The Trump administration will no longer pursue the trade agreements with Asia-Pacific (TPP) or with Europe (TTIP) and will seek to renegotiate Nafta. Not only will we have to forego the economic gains from international trade that the new agreements would have brought to the countries involved, the risk of trade wars is real and may tip the global economy into a slowdown or recession. The Trump campaign has threatened to raise tariffs on Chinese and other imports considered unfair competition to American manufacturing. It would not take much to scare financial markets and trigger a global sell-off. Nafta renegotiations will also cast a shadow over Mexico’s trade and investment relationships with its northern neighbor and its broader economic prospects. Economic growth fueled by fiscal activism, coupled with a tighter monetary policy stance to combat inflation will support a stronger dollar, which is likely to make the calls for protectionism from businesses in the U.S. even more pronounced.
6. International political stability [negative outlook]
Not only would international stability be threatened by economic actions and trade conflicts, there are a great number of areas where a reckless and ill-tempered U.S. President, with an inclination to improvise without expert advice, but with a live Twitter feed, could provoke harmful political instability. The Middle East, the South China Sea, Iran after the scrapping of the Nuclear Accord, and even a further emboldened Russia could each create a great amount of insecurity, which will trigger immediate volatility in global financial markets. This type of uncertainty is very harmful for business in general and investing in emerging markets in particular.
7. Development policy [negative outlook]
It is unlikely that the U.S. would be able to stifle multilateral development banks’ investment policies on climate change mitigation and adaptation, but it will become an outlier in its belief that climate change is a hoax and that the fight to end poverty and climate change, inextricably linked, should not be combined. At best, the administration will leave the U.S. development agencies – USAID, OPIC, MCC – intact, albeit sans climate change-related initiatives. The base case scenario may well be that a more isolationist Trump administration breaks with the Obama philosophy that development is an effective foreign policy instrument and decides to downsize, to some degree, the remit and resourcing of its development agencies and programs, and/or fold them into other government agencies. At worst, it would seek to terminate some or all of their mandates.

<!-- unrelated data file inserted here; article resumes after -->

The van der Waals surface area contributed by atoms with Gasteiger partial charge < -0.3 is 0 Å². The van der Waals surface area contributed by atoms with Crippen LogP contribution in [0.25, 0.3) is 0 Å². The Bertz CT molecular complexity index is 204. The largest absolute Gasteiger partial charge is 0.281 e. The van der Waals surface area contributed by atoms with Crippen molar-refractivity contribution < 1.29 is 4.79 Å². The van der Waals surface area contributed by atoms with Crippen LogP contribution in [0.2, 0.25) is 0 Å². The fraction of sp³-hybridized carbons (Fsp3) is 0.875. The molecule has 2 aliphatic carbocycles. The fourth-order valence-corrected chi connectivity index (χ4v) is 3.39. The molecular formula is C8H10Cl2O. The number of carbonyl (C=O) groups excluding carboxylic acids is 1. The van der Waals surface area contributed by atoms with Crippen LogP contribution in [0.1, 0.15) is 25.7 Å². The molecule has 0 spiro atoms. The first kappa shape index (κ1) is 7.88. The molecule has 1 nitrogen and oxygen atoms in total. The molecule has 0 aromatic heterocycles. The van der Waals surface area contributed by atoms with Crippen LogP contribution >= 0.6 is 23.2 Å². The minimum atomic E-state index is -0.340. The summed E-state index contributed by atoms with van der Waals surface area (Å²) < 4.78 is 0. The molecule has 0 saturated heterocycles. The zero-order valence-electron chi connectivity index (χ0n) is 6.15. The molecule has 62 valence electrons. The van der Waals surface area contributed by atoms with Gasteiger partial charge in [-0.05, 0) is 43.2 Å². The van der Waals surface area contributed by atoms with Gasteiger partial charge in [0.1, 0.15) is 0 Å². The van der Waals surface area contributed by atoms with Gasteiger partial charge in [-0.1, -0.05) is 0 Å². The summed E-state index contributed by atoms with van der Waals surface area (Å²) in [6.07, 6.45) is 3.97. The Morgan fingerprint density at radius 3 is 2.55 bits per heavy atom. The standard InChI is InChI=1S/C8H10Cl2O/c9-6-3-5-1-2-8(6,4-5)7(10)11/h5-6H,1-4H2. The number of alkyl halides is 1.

8. Tax [negative outlook]
Last but not least, the favorable tax treatment of carried interest for U.S. “persons” may disappear, but the corporate tax rate is likely to be reduced to 15%. It depends on an individual’s and a firm’s tax position how this on balance may work out, but there is certainly enough advance warning on this to have been able to anticipate the possibilities here and run the numbers. A regressive tax system for individual incomes will exacerbate ballooning fiscal deficits and put upward pressure on interest rates. It would also favor the rich and further promote income inequality, setting up an ever more polarized society. Furthermore, this administration will try to get the $1-3 trillion of overseas earnings repatriated in the hope of fueling more economic growth domestically.
All things considered, I believe that the Trump presidency will pose major challenges for planet Earth, the world economy, the U.S. economy and others – including the economies of many emerging markets – in addition to global trade, international economic and political stability and consequently, emerging markets investors. My outlook overall is that the negatives seem to far outweigh the positives for our industry.
Nevertheless, the emerging markets private capital industry possesses a long-term view, is extraordinarily resourceful and resilient and knows how to adapt to headwinds, as it has shown in the past years since the onset of the Global Economic Crisis. We will need those qualities more than ever in the next four years.
Our industry is also a micro-business, not a macro-business. It does not invest in countries or regions; it invests in promising companies and projects on the ground. In that sense, it also works below the surface of political crises, newspaper headlines and erratic Tweets, so in a lot of ways it will be business as usual. Fund managers will continue to create value in companies that are providing much needed services and products, and investors will continue to seek and find alpha in these long-term private investments. This industry will continue to do what it does best, which is to navigate and tackle often complex challenges and find and execute on great investment opportunities.
Views and opinions expressed by the author(s) do not necessarily reflect the opinions, viewpoints and official policies of EMPEA and its Members.